26 August 1978 |
West Yorkshire, England, United Kingdom
|Competitor for United Kingdom|
Fisher grew up in South Elmsall, near Pontefract, West Yorkshire. She learned to play pool in her parent's pub and took up snooker when she was 13. By the age of 21, she had been ranked number 1 for two consecutive seasons.
In 2001, she won four successive tournaments in the ladies' divisions - the British Open, Belgian Open, LG Cup titles and the UK Championship, and extended her winning streak to ten successive tournaments when she won the LG Cup in October 2002.
She has reached the final of every European Ladies' Championship, losing just once to former West Yorkshire (Batley) Champion Shakeel Kamal. In 2003 Fisher won the first IBSF World Ladies' Championship.
When the sport's governing body withdrew its support for the women's game in 2003, abandoning all major women tournaments, Fisher saw her choices as getting a full-time job or switching to nine-ball pool. She chose to switch to pool and moved to the United States to play on the Women's Professional Billiard Association (WPBA) nine-ball tour, joining fellow former women's snooker players Allison Fisher and Karen Corr.
In August 2008 after being in the top 10 women for the past two years and winning the San Diego Classic for three years running (2005–2007) Kelly achieved the No1 Ranking in World Women's Pool and won the US Open Championship.
- Connie Gough Memorial – 1994, 1999
- James Brooks Classic – 1994, 1997
- Academy Fork Lift – 1995
- Halstead Ladies Classic – 1995
- M-Tech Ladies Classic – 1995
- Bailey Homes – 1996
- Ladies Regal Scottish – 1996, 1998, 1999, 2002
- Ladies Regal Welsh – 1996, 2002, 2003
- Applecentre Classic – 1996
- Grand Prix (Ladies) – 1998
- Embassy World Ladies Snooker Championship – 1998, 1999, 2000, 2002, 2003
- Ladies British Open – 1999, 2000, 2001, 2002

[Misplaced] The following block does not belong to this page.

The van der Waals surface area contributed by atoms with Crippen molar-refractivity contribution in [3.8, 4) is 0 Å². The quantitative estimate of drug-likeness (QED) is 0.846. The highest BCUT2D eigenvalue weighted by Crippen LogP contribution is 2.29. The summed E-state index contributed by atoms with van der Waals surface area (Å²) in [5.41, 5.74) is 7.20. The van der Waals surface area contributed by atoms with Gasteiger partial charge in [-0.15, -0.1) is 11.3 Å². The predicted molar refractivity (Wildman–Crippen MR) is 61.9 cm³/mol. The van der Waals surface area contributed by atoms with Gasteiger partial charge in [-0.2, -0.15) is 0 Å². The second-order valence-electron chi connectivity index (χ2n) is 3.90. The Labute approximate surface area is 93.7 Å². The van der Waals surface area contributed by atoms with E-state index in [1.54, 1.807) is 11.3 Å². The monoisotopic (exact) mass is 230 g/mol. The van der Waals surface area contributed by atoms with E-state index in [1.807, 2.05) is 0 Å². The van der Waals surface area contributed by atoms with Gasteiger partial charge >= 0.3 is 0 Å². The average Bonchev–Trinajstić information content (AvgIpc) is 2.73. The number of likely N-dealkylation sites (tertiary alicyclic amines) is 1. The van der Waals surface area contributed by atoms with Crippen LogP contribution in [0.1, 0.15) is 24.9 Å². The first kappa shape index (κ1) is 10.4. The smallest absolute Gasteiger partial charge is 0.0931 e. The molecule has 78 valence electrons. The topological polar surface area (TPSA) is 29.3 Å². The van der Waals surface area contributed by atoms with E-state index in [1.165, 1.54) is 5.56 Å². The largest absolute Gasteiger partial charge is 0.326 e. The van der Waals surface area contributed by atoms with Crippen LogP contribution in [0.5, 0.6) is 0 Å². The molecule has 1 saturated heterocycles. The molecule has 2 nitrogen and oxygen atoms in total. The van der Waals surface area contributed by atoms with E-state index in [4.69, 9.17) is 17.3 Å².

- Ladies UK Championship – 1999, 2000, 2001, 2002
- National Championship – 1999
- Connie Gough National – 2000, 2001, 2002, 2003
- Consultex Belgium Open – 2000
- Ladies Regal Masters – 2000
- European Ranking Event – 2001, 2002
- LG Cup (Ladies) – 2001, 2002
- Scottish Ladies Championship – 2002
- EBSA European Ladies Championship – 1996, 1997, 1999, 2000, 2001, 2002, 2003
- IBSF World Ladies Championship – 2003
- Home Internationals – 2002, 2003 (with team England)
- Embassy World Ladies Billiards Championship – 2001, 2003
- WPBA West Coast Classic – 2005, 2006, 2007
- US Open Nine-ball Championship – 2008
- WPBA Pacific Coast Classic – 2008
- 2009 International Tournament of Champions
- 2011 Yalin World 10-ball Championships
- 2012 Women's World 9-ball Championships
- 2013 International Tournament of Champions
||This biographical article needs additional citations for verification. (July 2007)|
- Moss, Allis (12 April 2000). "Fisher prepares for take-off". BBC News. Retrieved 24 April 2010.
- Hodgson, Guy (24 April 2000). "White believes he can reward the public will". The Independent. Retrieved 24 April 2010. "Kelly Fisher, the world No 1, took her third successive women's World Championship at the Crucible yesterday, beating Lisa Ingall, a part-time model in her first final, 4-1."
- Orlovac, Mark (27 April 2003). "Fisher takes title again". BBC Sport. Retrieved 24 April 2010. "Kelly Fisher claimed her fifth world title in six years with a simple 4-1 victory over Lisa Quick."
- Wilde, Jon (13 December 2001). "Higgins is shocked by Lee". The Independent. Retrieved 24 April 2010. "Kelly Fisher won her fourth successive ranking tournament yesterday. Already holder of the British Open, Belgian Open and LG Cup titles, Fisher beat Lynette Horsburgh 4–1 to collect the UK Championship title in York."
- Yates, Phil (8 October 2002). "Higgins upset by focus on his namesake". The Times. Retrieved 24 April 2010. "Kelly Fisher, the women’s world champion, extended her winning sequence to ten tournaments and 48 matches by beating Lynette Horsburgh 4-2 in the Ladies LG Cup final."
- Chowdhury, Saj (10 July 2003). "Women's game under threat". BBC Sport. Retrieved 24 April 2010. "I don't understand why they think it's okay to ditch the women," added Fisher. "Why not all stick together and go through the bad together. It seems that as long as the men's competition is okay that's what matters to the governing body. My choice now is to get a full-time job or go to America and play nine-ball pool like former world champion Allison Fisher chose to do."
- "Kelly Fisher". Inside POOL. 2 January 2006. Retrieved 24 April 2010. "Explaining why she chose to come to the United States, Fisher said, “I was playing snooker in the U.K., which prevented me from coming over earlier. I was dominating the ladies’ circuit, then it collapsed over there. We were under the governing body of the men’s division, and they pulled the plug on the funding.” With the thought of moving to the U.S. in the back of her mind for a while, Fisher saw it was time to seriously consider it, stating “I thought I would have to get a regular job or make the move to America.”"